Pilates and ADHD

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Pilates as a Therapy Treatment for Symptoms of ADHD

Pilates has been recognised as an effective treatment tool in managing the symptoms of Attention Deficit Hyperactive Disorder (ADHD). While there is still much to learn about the disorder in the medical world, it is commonly thought that ADHD is caused by an imbalance of chemicals in the brain which causes differences in how the brain develops and brain activity. People with ADHD have difficulty staying focused, sitting still and maintaining self-control.

They are quickly overstimulated by the world around them which makes them feel overwhelmed. It feels as though everything is happening at the same time and they can’t slow things down and process how to respond. They also struggle to rank the importance of things, a teacher speaking and a bird flying overhead feel just as important as each other.

ADHD is diagnosed by a medical professional and can be treated with medicine, behaviour therapy, coaching and support. Additionally, exercise is a great tool in managing symptoms of ADHD, but Pilates takes it a step further in fostering the mind-body connection. The combination of breathing patterns, complex movements and coordination are key to reducing the symptoms.

Performing Pilates exercises increases the blood flow to the brain which helps it to function more effectively. The coordination used during transitions and performing movements develops new neuron pathways in the brain, basically rewiring the brain and improving its ability to function. The breathing techniques help to balance the autonomic nervous system (the body’s control system that regulates functions such as heart rate, digestion and breathing). These breathing techniques also improve oxygenation of the blood which again leads to increased brain functionality.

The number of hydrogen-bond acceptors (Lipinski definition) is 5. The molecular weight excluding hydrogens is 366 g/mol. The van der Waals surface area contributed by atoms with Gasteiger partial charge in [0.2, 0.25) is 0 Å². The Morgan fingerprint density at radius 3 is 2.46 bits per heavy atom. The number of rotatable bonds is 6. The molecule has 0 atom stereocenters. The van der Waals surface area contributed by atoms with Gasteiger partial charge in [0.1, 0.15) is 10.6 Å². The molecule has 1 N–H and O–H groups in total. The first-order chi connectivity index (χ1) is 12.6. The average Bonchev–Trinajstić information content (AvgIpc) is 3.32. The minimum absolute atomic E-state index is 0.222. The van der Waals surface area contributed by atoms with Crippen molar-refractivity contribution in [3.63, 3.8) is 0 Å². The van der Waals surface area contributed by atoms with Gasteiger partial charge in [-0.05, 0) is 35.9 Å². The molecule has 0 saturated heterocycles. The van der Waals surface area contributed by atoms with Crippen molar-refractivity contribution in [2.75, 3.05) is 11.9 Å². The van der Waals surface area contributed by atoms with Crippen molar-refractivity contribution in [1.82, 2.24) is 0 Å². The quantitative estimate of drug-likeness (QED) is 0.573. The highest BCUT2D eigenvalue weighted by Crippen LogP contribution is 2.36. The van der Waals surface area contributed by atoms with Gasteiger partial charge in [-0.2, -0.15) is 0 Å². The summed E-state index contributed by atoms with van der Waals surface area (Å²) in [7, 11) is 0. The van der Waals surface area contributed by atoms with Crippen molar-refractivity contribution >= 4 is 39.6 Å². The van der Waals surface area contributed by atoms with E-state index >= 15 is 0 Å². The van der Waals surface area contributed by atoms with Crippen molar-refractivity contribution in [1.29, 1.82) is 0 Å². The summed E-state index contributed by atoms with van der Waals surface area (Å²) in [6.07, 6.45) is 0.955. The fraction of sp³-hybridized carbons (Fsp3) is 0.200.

During class, ADHD sufferers may lose focus, fidget and get distracted easily. To help keep their attention, try including props, more complex movements and cross-patterning. Draw them back to their breath and include stillness and mindfulness in your Pilates classes. Tactile cueing (a touch prompt) can help them feel which move or adjustment to make and keeping to no more than 10 reps consistently draws their attention back.

After class, people with ADHD tend to have an improved ability to focus. As with the rest of us, they also feel more centred and grounded. These things all play a role in regulating emotions and may help them to process the information around them in a more rational way.

Kids that have been diagnosed with ADHD can also benefit from Pilates as it increases attention and improves moods. It can also help kids to make less impulsive decisions and help their readiness to learn. Building up their confidence is a huge benefit as kids may tend to feel inadequate and begin to lack self-worth as they struggle to maintain “good” behaviour, especially in school.

The emotional and physical benefits Pilates can have for treating ADHD symptoms can be increased by consistent practice. Even 20 minutes a day can have a profound effect!

 

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